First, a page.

Rank 6
University of Pittsburgh
Pittsburgh, PA

The Bachelor of Science in Physics & Astronomy from University of Pittsburgh is a well-rounded introduction to physics and astronomy. The courses are designed to provide students with a foundation in physics and astronomy, as well as the opportunity to specialize in a particular area of interest. The department has a wide range of courses, from the broad spectrum of physics and/or astronomy to specialized research in a field of your interest. Successful graduates from our program take advantage of the research opportunities available in the department and add a minor that brings a unique perspective to their field or career.

Rank 7
George Washington University
Washington, DC

The Bachelor of Science in Astronomy and Astrophysics from George Washington University is a well-rounded program that provides students with a solid foundation in modern astronomy and astrophysics. Coursework includes quantum physics, mechanics, and astrophysics, as well as a range of electives in computer science and physics topics. Classes incorporate hands-on experience with state-of-the-art telescopes, satellites, and data analysis. All students in the astronomy and astrophysics major complete a capstone project as well as a symposium course in which they learn to present their research findings and review their peers’ projects. Students leave the program ready to begin graduate-level education in astronomy, astrophysics, physics or a related field, and they are able to apply their scientific and problem-solving skills in a variety of workplaces.

Rank 8
Indiana University-Bloomington
Bloomington, IN

The Bachelor of Arts in Astronomy and Astrophysics from Indiana University-Bloomington is a great choice for students interested in a liberal arts education with a focus on astronomy. The program offers a broad range of courses covering topics such as the solar system, star life cycles, galaxies, and cosmology. Students in the program have access to telescopes at campus observatories as well as data from space-borne observatories such as the Hubble Space Telescope. The department also offers extensive computing facilities.

Rank 9
Stony Brook University
Stony Brook, NY

The Bachelor of Science in Astronomy/Planetary Sciences from Stony Brook University is a great choice for students interested in a career in astronomy. The course requirements for the program are designed to prepare students for graduate and professional work in the field. Graduates with a degree in astronomy can teach at the secondary level, work in academic or government laboratories, or conduct research at colleges and universities. The program also provides students with the opportunity to gain a broad education in the arts, humanities, and social sciences.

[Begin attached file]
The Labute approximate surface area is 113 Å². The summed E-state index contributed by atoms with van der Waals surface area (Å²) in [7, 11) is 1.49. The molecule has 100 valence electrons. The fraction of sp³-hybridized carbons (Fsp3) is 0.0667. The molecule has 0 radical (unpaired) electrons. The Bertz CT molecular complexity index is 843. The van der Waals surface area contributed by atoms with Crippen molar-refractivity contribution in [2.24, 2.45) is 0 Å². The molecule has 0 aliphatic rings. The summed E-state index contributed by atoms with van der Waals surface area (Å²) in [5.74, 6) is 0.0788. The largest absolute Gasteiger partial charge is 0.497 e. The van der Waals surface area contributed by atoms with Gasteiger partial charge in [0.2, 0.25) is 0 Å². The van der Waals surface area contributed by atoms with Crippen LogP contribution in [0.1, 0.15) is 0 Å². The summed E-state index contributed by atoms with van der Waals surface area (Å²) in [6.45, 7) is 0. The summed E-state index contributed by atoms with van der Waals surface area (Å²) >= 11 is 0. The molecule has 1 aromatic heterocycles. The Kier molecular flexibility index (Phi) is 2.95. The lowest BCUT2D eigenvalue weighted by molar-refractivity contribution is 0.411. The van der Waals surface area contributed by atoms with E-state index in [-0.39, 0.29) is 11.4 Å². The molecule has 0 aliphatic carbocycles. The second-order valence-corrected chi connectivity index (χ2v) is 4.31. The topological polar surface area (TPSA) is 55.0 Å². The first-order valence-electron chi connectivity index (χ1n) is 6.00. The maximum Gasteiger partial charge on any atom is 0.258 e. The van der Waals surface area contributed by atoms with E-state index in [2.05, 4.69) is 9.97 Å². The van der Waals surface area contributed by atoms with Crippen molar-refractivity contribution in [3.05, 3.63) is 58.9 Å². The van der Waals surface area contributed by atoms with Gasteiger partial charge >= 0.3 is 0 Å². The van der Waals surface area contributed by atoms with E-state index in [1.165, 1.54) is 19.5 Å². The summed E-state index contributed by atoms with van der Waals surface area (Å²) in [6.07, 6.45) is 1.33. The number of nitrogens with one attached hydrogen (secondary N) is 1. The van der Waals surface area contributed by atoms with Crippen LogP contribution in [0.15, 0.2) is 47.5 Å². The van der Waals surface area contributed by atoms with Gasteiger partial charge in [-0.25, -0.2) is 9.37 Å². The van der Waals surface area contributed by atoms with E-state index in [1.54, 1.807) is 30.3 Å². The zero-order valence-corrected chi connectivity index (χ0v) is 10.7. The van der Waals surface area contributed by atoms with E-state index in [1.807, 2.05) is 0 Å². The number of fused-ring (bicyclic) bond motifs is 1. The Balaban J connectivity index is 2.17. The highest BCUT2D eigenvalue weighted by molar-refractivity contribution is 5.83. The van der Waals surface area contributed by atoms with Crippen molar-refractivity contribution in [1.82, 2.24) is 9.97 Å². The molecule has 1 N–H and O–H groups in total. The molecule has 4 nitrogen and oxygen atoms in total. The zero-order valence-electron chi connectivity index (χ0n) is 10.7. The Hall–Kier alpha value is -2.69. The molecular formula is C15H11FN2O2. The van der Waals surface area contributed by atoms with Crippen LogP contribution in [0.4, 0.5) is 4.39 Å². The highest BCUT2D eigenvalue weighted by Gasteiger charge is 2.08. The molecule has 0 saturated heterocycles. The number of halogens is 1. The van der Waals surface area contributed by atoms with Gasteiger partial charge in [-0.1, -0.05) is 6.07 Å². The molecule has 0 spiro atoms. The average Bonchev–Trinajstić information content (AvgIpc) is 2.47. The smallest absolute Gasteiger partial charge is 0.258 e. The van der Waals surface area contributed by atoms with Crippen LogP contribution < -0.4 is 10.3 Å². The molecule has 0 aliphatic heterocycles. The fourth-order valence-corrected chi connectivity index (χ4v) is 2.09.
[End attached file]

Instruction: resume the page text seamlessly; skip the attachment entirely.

Rank 10
University of Hawaii at Manoa
Honolulu, HI

The Bachelor of Arts in Astronomy from University of Hawaii at Manoa is a flexible program designed for students interested in astronomy but who also have a wide range of career goals. The BA in astronomy can lead to a career supporting observatories as a technician, engineer or designer of astronomical equipment or software. This program is also a solid choice for science writers, journalists or data scientists when combined with a second undergraduate degree or graduate degree.

Rank 11
Louisiana State University
Baton Rouge, LA

The Bachelor of Science in Astronomy from Louisiana State University is a great choice for students interested in physics and math. The program offers courses in stellar and galactic astrophysics, modern optics, and observational astronomy. Students also have the opportunity to carry out an observational astronomy project at the Highland Road Park Observatory.

Rank 12
Florida Institute of Technology
Melbourne, FL

The Bachelor of Science in Astronomy and Astrophysics from Florida Institute of Technology is a degree focused on the study of celestial bodies beyond the Earth’s solar system. The program is designed to prepare students for careers in the astronomical sciences, either through graduate studies or directly into the workforce. Students in the program gain a strong background in physics, as well as hands-on experience with high-tech observational instrumentation. The program also provides opportunities for students to undertake collaborative research projects with faculty or peers, giving them practical experience to enhance their job search portfolios.

Rank 13
Ball State University
Muncie, IN